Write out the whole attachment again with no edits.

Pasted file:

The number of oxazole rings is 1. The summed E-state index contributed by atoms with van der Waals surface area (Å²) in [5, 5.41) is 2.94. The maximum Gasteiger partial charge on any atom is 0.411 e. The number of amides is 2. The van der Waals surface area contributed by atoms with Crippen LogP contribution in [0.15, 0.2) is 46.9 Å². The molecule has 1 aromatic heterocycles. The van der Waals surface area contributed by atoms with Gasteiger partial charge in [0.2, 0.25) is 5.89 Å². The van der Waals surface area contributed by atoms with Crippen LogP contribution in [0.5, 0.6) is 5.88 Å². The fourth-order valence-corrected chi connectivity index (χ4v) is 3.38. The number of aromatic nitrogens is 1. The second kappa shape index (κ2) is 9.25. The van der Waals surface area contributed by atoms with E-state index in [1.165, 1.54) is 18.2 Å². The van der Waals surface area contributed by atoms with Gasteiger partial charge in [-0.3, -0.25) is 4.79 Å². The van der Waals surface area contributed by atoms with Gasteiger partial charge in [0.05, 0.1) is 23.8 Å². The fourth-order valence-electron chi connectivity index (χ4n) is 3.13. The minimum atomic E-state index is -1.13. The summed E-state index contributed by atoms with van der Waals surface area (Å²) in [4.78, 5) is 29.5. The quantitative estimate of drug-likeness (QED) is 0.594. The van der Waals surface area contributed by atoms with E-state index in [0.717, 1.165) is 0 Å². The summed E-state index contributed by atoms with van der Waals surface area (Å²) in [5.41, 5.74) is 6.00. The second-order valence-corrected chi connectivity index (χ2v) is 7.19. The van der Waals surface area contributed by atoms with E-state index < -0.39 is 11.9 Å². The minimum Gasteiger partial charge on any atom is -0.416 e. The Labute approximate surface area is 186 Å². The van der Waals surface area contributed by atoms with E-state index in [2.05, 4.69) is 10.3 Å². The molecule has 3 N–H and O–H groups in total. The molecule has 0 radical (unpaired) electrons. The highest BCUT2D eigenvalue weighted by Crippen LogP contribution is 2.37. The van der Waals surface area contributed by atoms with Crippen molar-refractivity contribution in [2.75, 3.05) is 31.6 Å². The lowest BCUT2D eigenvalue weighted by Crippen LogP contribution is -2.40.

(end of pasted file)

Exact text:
The number of oxazole rings is 1. The summed E-state index contributed by atoms with van der Waals surface area (Å²) in [5, 5.41) is 2.94. The maximum Gasteiger partial charge on any atom is 0.411 e. The number of amides is 2. The van der Waals surface area contributed by atoms with Crippen LogP contribution in [0.15, 0.2) is 46.9 Å². The molecule has 1 aromatic heterocycles. The van der Waals surface area contributed by atoms with Gasteiger partial charge in [0.2, 0.25) is 5.89 Å². The van der Waals surface area contributed by atoms with Crippen LogP contribution in [0.5, 0.6) is 5.88 Å². The fourth-order valence-corrected chi connectivity index (χ4v) is 3.38. The number of aromatic nitrogens is 1. The second kappa shape index (κ2) is 9.25. The van der Waals surface area contributed by atoms with E-state index in [1.165, 1.54) is 18.2 Å². The van der Waals surface area contributed by atoms with Gasteiger partial charge in [-0.3, -0.25) is 4.79 Å². The van der Waals surface area contributed by atoms with Gasteiger partial charge in [0.05, 0.1) is 23.8 Å². The fourth-order valence-electron chi connectivity index (χ4n) is 3.13. The minimum atomic E-state index is -1.13. The summed E-state index contributed by atoms with van der Waals surface area (Å²) in [4.78, 5) is 29.5. The quantitative estimate of drug-likeness (QED) is 0.594. The van der Waals surface area contributed by atoms with E-state index in [0.717, 1.165) is 0 Å². The summed E-state index contributed by atoms with van der Waals surface area (Å²) in [5.41, 5.74) is 6.00. The second-order valence-corrected chi connectivity index (χ2v) is 7.19. The van der Waals surface area contributed by atoms with E-state index < -0.39 is 11.9 Å². The minimum Gasteiger partial charge on any atom is -0.416 e. The Labute approximate surface area is 186 Å². The van der Waals surface area contributed by atoms with E-state index in [2.05, 4.69) is 10.3 Å². The molecule has 3 N–H and O–H groups in total. The molecule has 0 radical (unpaired) electrons. The highest BCUT2D eigenvalue weighted by Crippen LogP contribution is 2.37. The van der Waals surface area contributed by atoms with Crippen molar-refractivity contribution in [2.75, 3.05) is 31.6 Å². The lowest BCUT2D eigenvalue weighted by Crippen LogP contribution is -2.40.